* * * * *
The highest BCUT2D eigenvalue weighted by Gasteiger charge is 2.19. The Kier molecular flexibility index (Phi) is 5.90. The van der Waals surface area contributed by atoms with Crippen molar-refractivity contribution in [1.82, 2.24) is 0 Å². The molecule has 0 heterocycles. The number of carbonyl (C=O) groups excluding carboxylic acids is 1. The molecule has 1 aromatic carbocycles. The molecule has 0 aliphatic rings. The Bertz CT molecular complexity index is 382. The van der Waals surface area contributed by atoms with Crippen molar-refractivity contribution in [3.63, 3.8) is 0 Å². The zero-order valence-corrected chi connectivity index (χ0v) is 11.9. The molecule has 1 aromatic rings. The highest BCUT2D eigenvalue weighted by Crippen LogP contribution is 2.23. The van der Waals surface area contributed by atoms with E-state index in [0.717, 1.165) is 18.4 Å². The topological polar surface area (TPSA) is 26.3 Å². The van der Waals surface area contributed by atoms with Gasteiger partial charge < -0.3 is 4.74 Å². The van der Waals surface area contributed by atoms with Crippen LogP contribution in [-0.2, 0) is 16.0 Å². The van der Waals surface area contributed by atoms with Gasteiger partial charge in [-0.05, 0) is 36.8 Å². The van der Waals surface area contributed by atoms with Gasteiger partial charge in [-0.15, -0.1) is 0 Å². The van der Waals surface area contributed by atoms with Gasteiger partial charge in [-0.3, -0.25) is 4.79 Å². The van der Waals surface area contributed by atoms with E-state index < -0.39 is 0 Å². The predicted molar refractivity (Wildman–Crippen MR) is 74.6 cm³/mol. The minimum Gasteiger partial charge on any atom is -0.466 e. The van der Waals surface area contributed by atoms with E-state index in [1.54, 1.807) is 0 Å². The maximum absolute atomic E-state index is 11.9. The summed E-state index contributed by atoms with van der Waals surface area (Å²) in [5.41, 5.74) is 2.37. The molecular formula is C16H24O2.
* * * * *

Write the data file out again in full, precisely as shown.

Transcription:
The highest BCUT2D eigenvalue weighted by Gasteiger charge is 2.19. The Kier molecular flexibility index (Phi) is 5.90. The van der Waals surface area contributed by atoms with Crippen molar-refractivity contribution in [1.82, 2.24) is 0 Å². The molecule has 0 heterocycles. The number of carbonyl (C=O) groups excluding carboxylic acids is 1. The molecule has 1 aromatic carbocycles. The molecule has 0 aliphatic rings. The Bertz CT molecular complexity index is 382. The van der Waals surface area contributed by atoms with Crippen molar-refractivity contribution in [3.63, 3.8) is 0 Å². The zero-order valence-corrected chi connectivity index (χ0v) is 11.9. The molecule has 1 aromatic rings. The highest BCUT2D eigenvalue weighted by Crippen LogP contribution is 2.23. The van der Waals surface area contributed by atoms with E-state index in [0.717, 1.165) is 18.4 Å². The topological polar surface area (TPSA) is 26.3 Å². The van der Waals surface area contributed by atoms with Gasteiger partial charge < -0.3 is 4.74 Å². The van der Waals surface area contributed by atoms with Crippen LogP contribution in [-0.2, 0) is 16.0 Å². The van der Waals surface area contributed by atoms with Gasteiger partial charge in [-0.05, 0) is 36.8 Å². The van der Waals surface area contributed by atoms with Gasteiger partial charge in [-0.15, -0.1) is 0 Å². The van der Waals surface area contributed by atoms with Gasteiger partial charge in [-0.3, -0.25) is 4.79 Å². The van der Waals surface area contributed by atoms with E-state index < -0.39 is 0 Å². The predicted molar refractivity (Wildman–Crippen MR) is 74.6 cm³/mol. The minimum Gasteiger partial charge on any atom is -0.466 e. The van der Waals surface area contributed by atoms with E-state index in [1.54, 1.807) is 0 Å². The maximum absolute atomic E-state index is 11.9. The summed E-state index contributed by atoms with van der Waals surface area (Å²) in [5.41, 5.74) is 2.37. The molecular formula is C16H24O2.